I hadn’t been home to shower or change clothes in two days, ever since we received word of the government’s 72-hour countdown. If I, and the others working on the problem didn’t find a feasible solution to the bug invasion, we would be relieved of our duties and the military would intervene. They would eradicate the problem by any means necessary. That meant poisons, experimental chemicals, nerve gas, napalm, and if all else failed, Operation Black Flag. Operation Black Flag, named after a popular insect extermination product, involved luring the bugs to remote desert areas and nuking them. Residents would be evacuated, but any who refused to go would meet the same fate as the bugs. That was, assuming a nuke would kill the things. For all we knew, it would kill everything except for the bugs. We had no way of knowing the effects of things we hadn’t tried yet.

There had to be another way. The potential for global catastrophe was enormous, whether by bugs or by humankind’s ham-handed intervention. The time to find a solution was running out. Who knew what kind of horrific nerve gases and biological weapons the US military had in its possession? They let the public think such things didn’t exist, but I knew better. History had proven that we were capable of creating some pretty nasty stuff.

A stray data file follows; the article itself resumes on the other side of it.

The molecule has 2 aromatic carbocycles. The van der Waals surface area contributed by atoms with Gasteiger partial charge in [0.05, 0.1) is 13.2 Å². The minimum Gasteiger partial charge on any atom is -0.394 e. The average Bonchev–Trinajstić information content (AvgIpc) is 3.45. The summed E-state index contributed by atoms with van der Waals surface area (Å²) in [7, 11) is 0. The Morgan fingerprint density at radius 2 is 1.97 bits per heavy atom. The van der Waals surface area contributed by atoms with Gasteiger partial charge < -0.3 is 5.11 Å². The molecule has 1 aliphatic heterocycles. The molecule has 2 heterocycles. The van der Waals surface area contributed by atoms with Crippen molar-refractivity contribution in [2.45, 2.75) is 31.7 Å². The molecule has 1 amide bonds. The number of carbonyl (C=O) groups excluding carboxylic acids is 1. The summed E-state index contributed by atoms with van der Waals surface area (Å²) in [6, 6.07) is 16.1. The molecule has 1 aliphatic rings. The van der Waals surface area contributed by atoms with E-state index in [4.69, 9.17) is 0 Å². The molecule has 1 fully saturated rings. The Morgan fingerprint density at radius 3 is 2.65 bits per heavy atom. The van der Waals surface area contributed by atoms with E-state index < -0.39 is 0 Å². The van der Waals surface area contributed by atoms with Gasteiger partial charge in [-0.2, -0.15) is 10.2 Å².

My head spun when I thought about all the lives at stake – not just people, but livestock, crops, and natural flora and fauna were all in danger of extinction. The government assholes didn’t care; all they thought about was winning. They had to prove they were number one, and no little bug was going to knock them off the top of the food chain.

I stretched my arms over my head as I walked back to the lab station where I had been working. A metal rack next to the microscope held twenty-four glass vials, each containing an individual specimen of the larger bug. I had studied them, poisoned them with everything I could think of, and still they lived, bouncing angrily against the glass. Attempts to dissect them had proven fruitless; their armor seemed impenetrable. As much as I hated to admit defeat, it was starting to look like our time on this planet was coming to an end.

The odd thing about the large bugs was, they didn’t seem to be multiplying the way the small ones were. I had yet to catch one in the transition from small to large, either. When the small ones appeared, we saw them multiply exponentially. The larger bugs hadn’t shown up until the small ones had reached epidemic proportions. They didn’t seem to hatch or evolve – they just appeared.